Markov Decision Processes and Sparse Linear Regression: A Combinatorial Optimization Viewpoint

Sunday, April 26, 2020 - 8:30am - 9:00am
Keller 3-180
Srinivasa Salapaka (University of Illinois at Urbana-Champaign)
Many physical systems in nature pose combinatorial resource allocation problems that involve a huge number of particles on the order of Avogadro’s number, that is, about particles. Statistical Physics provides methods and tools that make it possible to analyze such large systems. There have been many efforts that transfer these tools to large-scale data analysis. This work is one such effort. This talk will present methods and algorithms that mimic free-energy principle from statistical physics to address a class of combinatorial optimization problems. In fact, this principle is viewed as maximum entropy principle (MEP) propounded by E.T. Jaynes. We present a MEP based framework that gives a common viewpoint to a range of seemingly dissimilar problems that include combinatorial resource allocation problems, data clustering, aggregation and partitioning of large graphical networks, routing and scheduling, and variants of traveling salesman problem. In particular, we view Markov Decision Processes (MDPs) and Reinforcement Learning (RL) problems as combinatorial optimization problems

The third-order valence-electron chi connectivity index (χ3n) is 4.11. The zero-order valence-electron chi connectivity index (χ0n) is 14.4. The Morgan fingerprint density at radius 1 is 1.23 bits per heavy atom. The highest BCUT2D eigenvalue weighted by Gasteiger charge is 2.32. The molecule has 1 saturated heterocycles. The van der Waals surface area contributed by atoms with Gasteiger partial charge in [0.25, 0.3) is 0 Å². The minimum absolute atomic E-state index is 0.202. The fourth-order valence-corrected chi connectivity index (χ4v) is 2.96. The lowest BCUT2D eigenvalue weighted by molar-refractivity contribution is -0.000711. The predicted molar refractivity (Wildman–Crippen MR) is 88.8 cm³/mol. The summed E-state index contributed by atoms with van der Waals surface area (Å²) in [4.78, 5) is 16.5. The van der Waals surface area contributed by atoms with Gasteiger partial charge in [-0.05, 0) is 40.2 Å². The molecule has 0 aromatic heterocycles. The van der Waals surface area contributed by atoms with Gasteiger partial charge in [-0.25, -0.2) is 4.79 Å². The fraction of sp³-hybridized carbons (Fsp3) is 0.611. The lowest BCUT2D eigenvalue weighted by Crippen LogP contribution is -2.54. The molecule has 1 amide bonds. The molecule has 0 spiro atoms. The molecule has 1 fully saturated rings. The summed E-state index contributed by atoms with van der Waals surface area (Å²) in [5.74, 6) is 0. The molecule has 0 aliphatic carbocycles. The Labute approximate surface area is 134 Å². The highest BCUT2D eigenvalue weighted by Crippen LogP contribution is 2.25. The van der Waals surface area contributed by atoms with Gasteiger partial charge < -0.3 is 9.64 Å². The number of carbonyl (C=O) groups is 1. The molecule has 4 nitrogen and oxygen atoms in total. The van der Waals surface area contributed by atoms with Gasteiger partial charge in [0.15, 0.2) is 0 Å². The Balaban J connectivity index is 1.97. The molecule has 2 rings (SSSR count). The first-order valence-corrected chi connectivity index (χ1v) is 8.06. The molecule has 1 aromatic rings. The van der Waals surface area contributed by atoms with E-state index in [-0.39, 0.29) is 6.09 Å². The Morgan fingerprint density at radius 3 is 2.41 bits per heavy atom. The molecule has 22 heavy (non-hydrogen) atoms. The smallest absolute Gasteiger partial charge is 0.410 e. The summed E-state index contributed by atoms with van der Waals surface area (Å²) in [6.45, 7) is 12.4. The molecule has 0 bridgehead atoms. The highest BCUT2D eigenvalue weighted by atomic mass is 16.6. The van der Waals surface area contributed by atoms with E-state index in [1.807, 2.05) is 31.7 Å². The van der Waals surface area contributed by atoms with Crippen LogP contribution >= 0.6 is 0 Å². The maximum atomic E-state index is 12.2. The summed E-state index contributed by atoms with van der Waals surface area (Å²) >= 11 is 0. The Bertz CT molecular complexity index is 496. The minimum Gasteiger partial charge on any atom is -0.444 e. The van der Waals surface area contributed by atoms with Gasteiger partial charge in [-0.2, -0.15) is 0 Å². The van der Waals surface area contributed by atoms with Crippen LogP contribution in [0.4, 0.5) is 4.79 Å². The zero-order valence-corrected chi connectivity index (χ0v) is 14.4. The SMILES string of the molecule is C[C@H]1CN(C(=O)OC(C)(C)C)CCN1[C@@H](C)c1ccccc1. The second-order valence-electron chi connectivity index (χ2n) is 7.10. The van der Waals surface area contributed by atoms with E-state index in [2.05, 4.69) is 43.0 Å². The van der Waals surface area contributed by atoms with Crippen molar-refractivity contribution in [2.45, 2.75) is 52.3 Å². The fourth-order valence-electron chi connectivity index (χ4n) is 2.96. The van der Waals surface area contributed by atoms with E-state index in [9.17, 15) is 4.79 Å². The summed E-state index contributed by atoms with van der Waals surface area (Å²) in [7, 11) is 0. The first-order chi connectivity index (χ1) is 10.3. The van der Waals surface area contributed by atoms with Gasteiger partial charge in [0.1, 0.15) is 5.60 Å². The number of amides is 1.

and present MEP based framework for solving them. We show that these methods can accommodate parameterized MDP and RL problems, where the cost function and the states are parameterized by additional decision variables. We also present how this framework can be used to solve another problem – the sparse regression problem. Again this problem is viewed as a combinatorial optimization problem and MEP based approach is used to solve it.